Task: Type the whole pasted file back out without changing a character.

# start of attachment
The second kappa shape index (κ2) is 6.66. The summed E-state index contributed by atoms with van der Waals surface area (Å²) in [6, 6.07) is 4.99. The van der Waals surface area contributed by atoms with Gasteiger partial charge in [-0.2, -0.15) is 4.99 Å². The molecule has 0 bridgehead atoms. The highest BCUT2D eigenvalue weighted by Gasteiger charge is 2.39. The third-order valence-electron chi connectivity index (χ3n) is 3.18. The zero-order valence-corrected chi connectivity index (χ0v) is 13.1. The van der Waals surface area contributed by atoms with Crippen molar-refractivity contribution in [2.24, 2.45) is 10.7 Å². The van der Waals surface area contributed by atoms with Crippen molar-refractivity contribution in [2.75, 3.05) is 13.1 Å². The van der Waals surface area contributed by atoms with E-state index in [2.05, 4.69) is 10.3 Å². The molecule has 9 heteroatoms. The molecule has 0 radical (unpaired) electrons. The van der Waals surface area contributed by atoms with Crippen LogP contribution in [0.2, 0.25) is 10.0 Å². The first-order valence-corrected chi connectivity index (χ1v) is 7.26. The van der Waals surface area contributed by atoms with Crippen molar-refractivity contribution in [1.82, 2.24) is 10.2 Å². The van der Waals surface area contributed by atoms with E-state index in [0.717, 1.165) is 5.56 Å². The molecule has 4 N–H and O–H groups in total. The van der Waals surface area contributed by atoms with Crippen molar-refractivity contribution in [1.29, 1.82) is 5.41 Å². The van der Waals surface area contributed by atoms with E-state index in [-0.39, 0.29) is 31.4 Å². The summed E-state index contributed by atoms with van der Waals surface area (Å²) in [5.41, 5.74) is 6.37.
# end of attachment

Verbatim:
The second kappa shape index (κ2) is 6.66. The summed E-state index contributed by atoms with van der Waals surface area (Å²) in [6, 6.07) is 4.99. The van der Waals surface area contributed by atoms with Gasteiger partial charge in [-0.2, -0.15) is 4.99 Å². The molecule has 0 bridgehead atoms. The highest BCUT2D eigenvalue weighted by Gasteiger charge is 2.39. The third-order valence-electron chi connectivity index (χ3n) is 3.18. The zero-order valence-corrected chi connectivity index (χ0v) is 13.1. The van der Waals surface area contributed by atoms with Crippen molar-refractivity contribution in [2.24, 2.45) is 10.7 Å². The van der Waals surface area contributed by atoms with Crippen molar-refractivity contribution in [2.75, 3.05) is 13.1 Å². The van der Waals surface area contributed by atoms with E-state index in [2.05, 4.69) is 10.3 Å². The molecule has 9 heteroatoms. The molecule has 0 radical (unpaired) electrons. The van der Waals surface area contributed by atoms with Crippen LogP contribution in [0.2, 0.25) is 10.0 Å². The first-order valence-corrected chi connectivity index (χ1v) is 7.26. The van der Waals surface area contributed by atoms with Crippen molar-refractivity contribution in [1.82, 2.24) is 10.2 Å². The van der Waals surface area contributed by atoms with E-state index in [0.717, 1.165) is 5.56 Å². The molecule has 4 N–H and O–H groups in total. The van der Waals surface area contributed by atoms with Crippen molar-refractivity contribution in [1.29, 1.82) is 5.41 Å². The van der Waals surface area contributed by atoms with E-state index in [-0.39, 0.29) is 31.4 Å². The summed E-state index contributed by atoms with van der Waals surface area (Å²) in [5.41, 5.74) is 6.37.